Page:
CCAP Synod of Livingstonia defies PAC on hijabs
The Church of Central Africa Presbyterian (CCAP), Synod of Livingstonia, has said it will not allow learners to wear hijabs in all its institutions despite a memorandum of understanding (MoU) signed by Christians and Muslims on Thursday to allow tolerance on the same.
Last month, Muslim communities in Machinga recently issued a 21-day ultimatum against Mpiri Catholic Parish, demanding that the church should vacate the ‘Muslim territory’ for denying female Muslim faith learners their right to education while putting on a hijab—a gear covering the head and the neck worn by Muslim women and girls in public places.
The MOU, which has been facilitated by Public Affairs Committee (PAC), has been signed by Thomas Msusa of Episcopal Conference of Malawi, Rt. Rev. Fanuel Magangani of Malawi Council of Churches, Sheikh Ali Kennedy of Muslim Association of Malawi, and Sheikh Jaafar Kawinga of Qadria Muslim Association of Malawi.
But General Secretary of the CCAP Synod of Livingstonia, Reverend William Tembo, said they would not bow down to the MoU.
“The synod will not allow learners to wear hijab in schools run by the synod,” Tembo told Voice of Livingstonia (VOL) radio on Thursday.
He said that much as they were barring the wearing of the Islamic hijab in their institutions as directed by PAC, the CCAP Synod of Livingstonia “does not bar Muslim students from accessing education from their schools so long they observe the Synod’s guidelines.”
During the MoU signing ceremony at Mount Soche Hotel in Blantyre, witnessed by Minister of Education, Agnes Nyalonje, National Unity Minister Timothy Mtambo, UN Senior Human Rights Advisor to Malawi, Sabina Lauber and Civil Society representatives, Christian-owned schools will allow female Muslim learners to wear hijabs in school as long as they matched with the school uniform.
According to the MoU seen by Nyasa Times, it was recommended by members that the Public Affairs Committee (PAC) should also deal with concerns of Rastafarians, Bible Believers and other concerned faith groups.
Some of the recommendations which were presented by Father Henry Saindi – Episcopal Conference of Malawi (ECM) secretary general – state that:
1.The state shall ensure that all girls go to school and are not discriminated against on the basis of religion.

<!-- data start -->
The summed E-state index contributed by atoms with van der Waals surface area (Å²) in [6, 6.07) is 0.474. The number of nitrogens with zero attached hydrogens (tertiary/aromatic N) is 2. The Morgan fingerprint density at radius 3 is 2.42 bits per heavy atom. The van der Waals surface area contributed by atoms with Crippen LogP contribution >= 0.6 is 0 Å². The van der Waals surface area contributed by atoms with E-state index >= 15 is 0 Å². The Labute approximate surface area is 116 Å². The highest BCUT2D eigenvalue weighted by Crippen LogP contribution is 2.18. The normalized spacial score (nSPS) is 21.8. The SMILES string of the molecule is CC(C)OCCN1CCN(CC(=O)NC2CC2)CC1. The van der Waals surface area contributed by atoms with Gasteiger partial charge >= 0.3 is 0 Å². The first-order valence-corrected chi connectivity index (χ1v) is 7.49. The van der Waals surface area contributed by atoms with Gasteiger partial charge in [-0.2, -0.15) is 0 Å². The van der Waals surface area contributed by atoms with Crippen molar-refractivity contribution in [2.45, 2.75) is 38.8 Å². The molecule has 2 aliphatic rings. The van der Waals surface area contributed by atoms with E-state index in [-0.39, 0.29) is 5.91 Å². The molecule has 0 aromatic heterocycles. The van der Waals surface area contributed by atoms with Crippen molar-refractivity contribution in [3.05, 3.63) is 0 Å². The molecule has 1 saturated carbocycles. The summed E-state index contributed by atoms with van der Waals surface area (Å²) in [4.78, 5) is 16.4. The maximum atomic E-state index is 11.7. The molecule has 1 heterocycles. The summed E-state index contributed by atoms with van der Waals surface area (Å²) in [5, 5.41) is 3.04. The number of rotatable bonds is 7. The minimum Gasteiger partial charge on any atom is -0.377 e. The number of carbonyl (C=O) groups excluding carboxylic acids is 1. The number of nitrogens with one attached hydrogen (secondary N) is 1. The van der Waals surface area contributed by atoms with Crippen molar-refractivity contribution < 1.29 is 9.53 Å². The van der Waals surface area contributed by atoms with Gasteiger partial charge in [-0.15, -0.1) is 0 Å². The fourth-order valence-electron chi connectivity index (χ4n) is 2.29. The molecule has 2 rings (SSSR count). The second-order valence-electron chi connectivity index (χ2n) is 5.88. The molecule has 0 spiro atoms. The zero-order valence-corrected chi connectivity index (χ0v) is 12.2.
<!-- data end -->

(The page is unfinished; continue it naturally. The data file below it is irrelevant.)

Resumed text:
2. Muslim girls shall not be discriminated against on the ground of education.
3. Christian schools shall allow Muslim girls to wear hijab which matches with the colour of the school uniform.
4. No person shall force Muslims to wear hijab.
5. The wearing of hijab shall not deter Muslim girls from taking part in school activities.Follow and Subscribe Nyasa TV :
Muslims want Christians to yield to their demands and not vice versa. Christians eat Haalal foods or meat. They don’t care.
I don’t understand you people, what makes the difference if you follow the school regulations rather than connecting with their faith? Every faith has its own guidelines.kodi Asilamu mungalore A khiriditu kubweretsa zikhulipiriro zawa Ku Malo Anu?
Can a christian girl go to a muslim school without putting a jihab?I wonder sometimes the way you are creating a simple thing to be a big one problem.Rules and regulations at any institution are suppose to be followed.
Moslems are the richest and yet they don’t want to build schools. Mangani ma school ambiri and you will make your own rules. Zopempha kunyazitsa. Christians are able to build schools and you want to come with your rules, sizimayenda choncho
Can pac also tell us what will be the condition for non Muslim girls in Muslim schools? Should they be forced to wear hijabs or not?
Because what I know is that Muslim schools do force their learner’s to put on hijabs. So tell us.
I salute you the Livingstonia Synod , these Muslim should build more schools of their own than building many mosques in all the corners of the villages where there are no Muslims, ife Chisilamu toto takana kuno ku Mpoto , they should not demand conditions for other religious schools by imposing their own conditions.